Harry Patch – the last link broken

July 26, 2009 at 10:53 pm (Champagne Charlie, hell, history)

The death of Harry Patch  - the last  surviving “Tommy” to have served in the trenches of WW1 – breaks an important link for us children of the twentieth century: the last survivor of the first “modern” war has gone.

There has always been something terribly sad about the First World War: a useless, worthless enterprise, entered into by German and British imperialism at the price of millions of working class lives. The Second World War could at least be justified on the grounds of opposition to Hitler’s genocidal plan for world domination.

Harry, from what we can gather, hated war, and called it “organised murder, and nothing less.” (Independent on Sunday, 26th July 2009).

He may, or may not have been a pacifist:

“Field”, a commentator at Harry’s Place, makes a fair point:

As is the way in our culture the obvious was glossed over.

The media wanted him to be a symbol but the bloke had his own ideas and views delivered in his delightful Somerset burr.

It was quite clear to me on the basis of the words he spoke that he was a pacifist. On the basis of his experience he objected to any war. No war justified the loss of even one life. Not world war 2, not the Falklands, not Iraq, not Afghanistan.

Just because he was 100 plus when he said this doesn’t mean we should patronise him in my view. His words rather make a mockery of what one might call the British Legion orthodox position (as exemplified by David T here): that war is hell, that sacrifice is noble, that soldiers don’t evaluate the worth of war but they do what their country asks of them.

Personally I think his pacifism wrong-headed and full of contradictions. Understandable of course but not right because it is understandable.

So rather than try and make of him a symbol, I would rather say there was a man who suffered, who saw his friends suffer terribly but who had his views as a result of his experience. I don’t agree with those views. But I respect them and I think that’s what many of his friends died for and he fought for – a society where people can disagree without rancour.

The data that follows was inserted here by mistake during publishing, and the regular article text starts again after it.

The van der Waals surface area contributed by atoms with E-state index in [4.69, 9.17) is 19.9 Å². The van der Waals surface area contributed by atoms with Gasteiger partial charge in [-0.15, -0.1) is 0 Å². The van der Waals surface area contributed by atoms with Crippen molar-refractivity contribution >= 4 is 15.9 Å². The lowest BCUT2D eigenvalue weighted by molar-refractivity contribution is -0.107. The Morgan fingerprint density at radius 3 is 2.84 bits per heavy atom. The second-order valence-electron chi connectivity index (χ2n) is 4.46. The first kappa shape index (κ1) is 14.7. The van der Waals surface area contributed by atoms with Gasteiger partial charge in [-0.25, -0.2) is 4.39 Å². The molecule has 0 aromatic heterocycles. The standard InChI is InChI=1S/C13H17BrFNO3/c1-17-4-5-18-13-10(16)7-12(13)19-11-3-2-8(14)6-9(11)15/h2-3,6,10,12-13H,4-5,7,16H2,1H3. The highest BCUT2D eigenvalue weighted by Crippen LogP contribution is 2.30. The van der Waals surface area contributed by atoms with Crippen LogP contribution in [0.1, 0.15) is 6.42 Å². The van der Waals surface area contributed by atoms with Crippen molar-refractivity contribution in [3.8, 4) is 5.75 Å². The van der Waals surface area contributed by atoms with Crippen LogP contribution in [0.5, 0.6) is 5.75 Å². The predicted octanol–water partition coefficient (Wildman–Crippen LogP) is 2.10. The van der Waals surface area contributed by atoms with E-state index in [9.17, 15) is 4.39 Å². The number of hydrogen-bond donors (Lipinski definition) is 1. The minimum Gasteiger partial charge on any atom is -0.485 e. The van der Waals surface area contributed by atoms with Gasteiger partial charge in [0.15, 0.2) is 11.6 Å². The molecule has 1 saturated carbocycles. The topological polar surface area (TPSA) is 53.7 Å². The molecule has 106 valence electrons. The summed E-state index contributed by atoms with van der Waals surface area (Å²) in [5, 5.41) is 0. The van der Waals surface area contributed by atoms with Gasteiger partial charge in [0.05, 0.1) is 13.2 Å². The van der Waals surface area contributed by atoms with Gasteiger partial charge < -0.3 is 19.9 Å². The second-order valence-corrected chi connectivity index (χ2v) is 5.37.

We don’t know what Harry thought about the war in Afghanistan, and it’s rather distasteful for the Independent on Sunday to assume that he would oppose it. We don’t know this  dead man’s specific opinions, and we should not try to co-opt them to our chosen causes. Many of his recorded sayings are, as you’d expect, anti-war, and he may well have been a pacifist.

On the other hand, he also said:

The first world war, if you boil it down, what was it? Nothing but a family row. That’s what caused it. The second world war…Hitler wanted to govern Europe, nothing to it. I would have taken the Kaiser, his son, Hitler, and the people on his side and bloody shot them. Out the way and saved millions of lives. T’isn’t worth it.”

BBC interview, 2007

Whatever his precise views, we know he hated war. And, like all civilised persons, he thought it should be avoided if at all possible. That should be good enough for anyone.

We salute him.

4 Comments

  1. maxdunbar said,

    Amazing post

  2. maxdunbar said,

    My grandad came back from WW2 a pacifist. He was a tank commander and had seen Belsen. I don’t share his pacifism but I probably would if I had experienced anything close to what he went through.

  3. Bruce said,

    I appreciated a clip of Patch on the news where he said that WW1 was terrible for the soldiers on both sides of the front. My two grandfathers fought on opposing sides on the Western Front, one in the British Army won the MC for killing Germans, the other won the Iron Cross for killing Brits or French, which did not prevent him for getting murdered by the Nazis.

    Patch stood head and shoulders above Gordon Brown who commented on his death by saying he ‘fought for our freedom’. What freedoms? Women and a large chunk of the working class couldn’t vote until 1918. Not sure that Britain was formally much more democratic than Germany in 1914.

  4. angeltoad said,

    Re Freedoms.
    On February 6, 1918. The Representation of the People Act gave the vote to women but only to those over 30 who “occupied premises of a yearly value of not less than £5″.
    But it was not until 1928 that the voting age for women was lowered to 21 in line with men.

    German women over the age of 20 won the vote on November 12th 1918, so in actual fact the Weimar Republic was ahead of us.

    Harry Patch was absolutely a pacifist at heart, and supported the use of International Law, diplomacy and the World Court in the Hague to resolve disputes between nations. He was not however totally against the justified use of weapons such as to assassinate an evil dictator. He waited until he was 100 years old to speak his truth and then reckoned that he had earned the right. A film about his life should be made really. He was an extraordinary man.

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